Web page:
Elizabeth Warren schools the vaccine deniers

Elizabeth Warren, Senator from the Commonwealth of Massachusetts, is a liberal Democratic politician who is a darling of the American progressives. She came to the forefront while serving as a professor of Law at Harvard University, advocating for changes in financial regulation to benefit consumers.

However, this article isn’t going to be about Senator Warren’s progressive bonafides, because, this I don’t usually blog about politics, except in context of science support or denialism. And with respect to vaccines, science denialism is hallmark of the left and right, though lately it’s been some sort of lunatic rallying cry of the Libertarians, you know, those crackpots who think that there’s too much government. They want to go back to the time of dirt roads, children working when they’re 8, no rules, no regulations, and other such 1700’s thinking.

Rand Paul, Senator Warren’s colleague in the US Senate, babbled about mandatory vaccinations, saying it was an issue of freedom, despite the fact that the kids, who are usually the victims of vaccine preventable diseases, have no choice in the matter and lose their freedom to live healthy lives as a result of their ignorant parents. Then, Senator Paul doubled-down on his lunacy by stating that vaccines cause “profound mental disorders.” Of course, real science says that they don’t. Once again, just because one has an MD (or whatever degree), doesn’t prevent them from evolving into a science denier. On the other hand, Senator Paul has no clue about the age of the earth.

On the contrary, Senator Warren is a firm, solid advocate and supporter of the need, effectiveness and safety of vaccines. And Warren is not some recent convert to the vaccine debate (it’s not a debate) just to make a vaccine denying physician Senator look bad. Back in 2013, Warren was pushing for increased research funding into new and better vaccines. Last year, she was arguing that the government shutdown would affect quick development of ebola vaccines. So, she’s no johnny-come-lately to the issue of vaccines.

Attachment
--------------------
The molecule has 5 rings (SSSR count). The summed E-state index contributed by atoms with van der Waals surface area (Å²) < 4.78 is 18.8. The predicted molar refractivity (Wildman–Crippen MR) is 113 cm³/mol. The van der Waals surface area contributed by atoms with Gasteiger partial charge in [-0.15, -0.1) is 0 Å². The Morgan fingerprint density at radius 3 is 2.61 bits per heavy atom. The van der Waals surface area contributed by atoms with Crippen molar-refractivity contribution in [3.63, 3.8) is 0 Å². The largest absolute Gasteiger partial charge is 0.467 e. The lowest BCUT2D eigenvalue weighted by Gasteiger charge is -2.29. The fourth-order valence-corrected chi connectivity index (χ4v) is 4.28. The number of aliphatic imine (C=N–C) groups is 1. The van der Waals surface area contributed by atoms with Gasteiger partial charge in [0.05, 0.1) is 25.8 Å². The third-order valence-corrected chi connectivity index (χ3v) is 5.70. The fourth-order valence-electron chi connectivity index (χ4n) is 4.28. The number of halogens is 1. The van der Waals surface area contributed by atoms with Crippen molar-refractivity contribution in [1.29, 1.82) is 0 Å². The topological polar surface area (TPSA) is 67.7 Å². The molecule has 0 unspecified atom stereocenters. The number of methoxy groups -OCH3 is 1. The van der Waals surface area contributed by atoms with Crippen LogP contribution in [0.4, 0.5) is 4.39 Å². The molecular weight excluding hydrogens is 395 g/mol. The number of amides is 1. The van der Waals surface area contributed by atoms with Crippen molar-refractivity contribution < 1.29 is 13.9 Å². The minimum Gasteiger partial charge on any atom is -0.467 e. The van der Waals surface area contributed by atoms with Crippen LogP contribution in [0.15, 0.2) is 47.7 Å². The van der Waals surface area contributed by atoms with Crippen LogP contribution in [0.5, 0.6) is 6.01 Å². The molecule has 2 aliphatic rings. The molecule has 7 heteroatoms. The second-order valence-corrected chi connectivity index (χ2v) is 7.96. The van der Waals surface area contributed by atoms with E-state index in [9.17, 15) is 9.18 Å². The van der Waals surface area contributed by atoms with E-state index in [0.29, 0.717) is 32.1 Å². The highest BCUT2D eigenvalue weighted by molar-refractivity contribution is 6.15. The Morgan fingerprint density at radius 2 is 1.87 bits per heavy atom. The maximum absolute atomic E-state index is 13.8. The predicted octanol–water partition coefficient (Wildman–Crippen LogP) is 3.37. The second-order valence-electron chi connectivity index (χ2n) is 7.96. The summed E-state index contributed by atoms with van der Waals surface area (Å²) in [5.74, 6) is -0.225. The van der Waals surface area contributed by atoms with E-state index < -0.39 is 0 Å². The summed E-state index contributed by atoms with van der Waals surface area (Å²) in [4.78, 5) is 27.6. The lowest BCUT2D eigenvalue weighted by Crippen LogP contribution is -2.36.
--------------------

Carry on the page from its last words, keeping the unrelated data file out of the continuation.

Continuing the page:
Toxic exposure could be causing a pandemic of brain disorders in kids

The numbers are startling. According to the US Centers for Disease Control and Prevention, about 1.8 million more children in the US were diagnosed with developmental disabilities between 2006 and 2008 than a decade earlier. During this time, the prevalence of autism climbed nearly 300%, while that of attention deficit hyperactivity disorder increased 33%. CDC figures also show that 10 to 15% of all babies born in the US have some type of neurobehavorial development disorder. Still more are affected by neurological disorders that don’t rise to the level of clinical diagnosis.

And it’s not just the US. Such impairments affect millions of children worldwide. The numbers are so large that Philippe Grandjean of the University of Southern Denmark and Harvard T.H. Chan School of Public Health and Philip Landrigan of the Icahn School of Medicine at Mount Sinai in New York—both physicians and preeminent researchers in this field—describe the situation as a “pandemic.”

While earlier and more assiduous diagnosis accounts for some of the documented increase, it doesn’t explain all of it, says Irva Hertz-Piccioto, professor of environmental and occupational health and chief of the University of California, Davis, MIND Institute. Grandjean and Landrigan credit genetic factors for 30 to 40% of the cases. But a significant and growing body of research suggests that exposure to environmental pollutants is implicated in the disturbing rise in children’s neurological disorders.